Anonymous asked in Family & RelationshipsFamily · 1 month ago

Feeling guilty for wanting a cosmetic procedure ?

So I’ve been wanting a nose job for years now, but my dad has repeatedly told me no. I asked again today, and he said okay.. he didn’t seem happy about it though. At first I was happy, but after I seen him say yes, even tho he was sad about it, it made me feel extremely guilty. I don’t know what to do!! I can’t explain how I feel! Do I still get the procedure


I’m 17, 18 in a few months. The nose of a female is usually fully grown by 15/16, and by the size of my nose it’s for sure 100 percent grown 

  My dad is also paying for most of the procedure, and I also just need the approval from my dad, and the permission, even if I was a adult lol I live in Canada, and did a great amount of research on the procedures, and read about all the risks. It could be done under Local anesthesia which is a lot less riskier.

1 Answer

  • 1 month ago
    Favorite Answer

    If you need to ask your dad for permission then you’re still a minor. 

    If you’re still a minor then your face and the shape of your nose are still changing even if you cannot see it. 

    For those reasons many plastic surgeons refuse to carry out purely elective cosmetic facial work until patients are at least 21 years old, as after that the face has pretty much settled and further natural changes occur far more slowly.

    It’s not just for that reason: by that age many who wanted rhinoplasty as minors have learned more about the common disadvantages of even successful rhinoplasty (such as restricted nasal airflow and frequent nasal whistling whilst breathing through the nose), and of what can go wrong. Examples are post-operative infection which can even result in necrotising fasciitis, or that the surgery results in a worse appearance or an unexpected and unwanted appearance after the swelling and healing has fully settled (about six months after surgery).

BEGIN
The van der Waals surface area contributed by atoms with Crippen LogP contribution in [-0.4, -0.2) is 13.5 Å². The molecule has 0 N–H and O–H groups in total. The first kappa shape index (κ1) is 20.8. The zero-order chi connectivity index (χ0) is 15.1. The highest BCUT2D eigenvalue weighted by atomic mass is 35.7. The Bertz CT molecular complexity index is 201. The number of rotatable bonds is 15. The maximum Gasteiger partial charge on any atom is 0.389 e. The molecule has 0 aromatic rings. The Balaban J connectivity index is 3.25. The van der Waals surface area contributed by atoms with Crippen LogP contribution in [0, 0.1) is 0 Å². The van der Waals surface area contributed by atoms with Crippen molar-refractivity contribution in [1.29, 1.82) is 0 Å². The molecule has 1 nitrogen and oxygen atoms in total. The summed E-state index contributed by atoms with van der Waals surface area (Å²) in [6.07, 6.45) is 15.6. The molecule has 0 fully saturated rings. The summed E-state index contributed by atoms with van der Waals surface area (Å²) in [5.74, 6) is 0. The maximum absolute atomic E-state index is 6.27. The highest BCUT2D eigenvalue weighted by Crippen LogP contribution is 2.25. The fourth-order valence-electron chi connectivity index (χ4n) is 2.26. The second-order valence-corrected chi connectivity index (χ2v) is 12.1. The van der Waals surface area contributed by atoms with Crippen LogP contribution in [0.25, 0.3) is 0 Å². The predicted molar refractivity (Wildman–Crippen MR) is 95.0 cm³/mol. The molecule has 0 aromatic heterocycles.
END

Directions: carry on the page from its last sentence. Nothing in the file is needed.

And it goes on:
All surgery under general anaesthesia also carries a risk of death. Mature adults are also more aware of the fact that the result of even perfect surgery will still leave small cosmetic imperfections usually only visible to the patient. Who often then rushes off to get further surgery from less ethical plastic surgeons. So with greater maturity there is often an acceptance of minor natural variations in nose shape which that person might consider to be “defects”. 

    So I’d suggest that you wait, or for now see a professional psychological counsellor who will explore with you your reasons for wanting rhinoplasty and to see whether you can accept and even appreciate the nose you already have. Surgeons who do agree to operate before the patient is 21 will often insist upon that stage anyway to avoid lawsuits later on.

    Good rhinoplasty is not cheap, so if you’re paying for it yourself it’s often a powerful incentive to put off surgery, and if you live in the USA where there is no universal public healthcare, your health insurer may well increase charges and also add anything which can be caused by rhinoplasty to their list of coverage exclusions.

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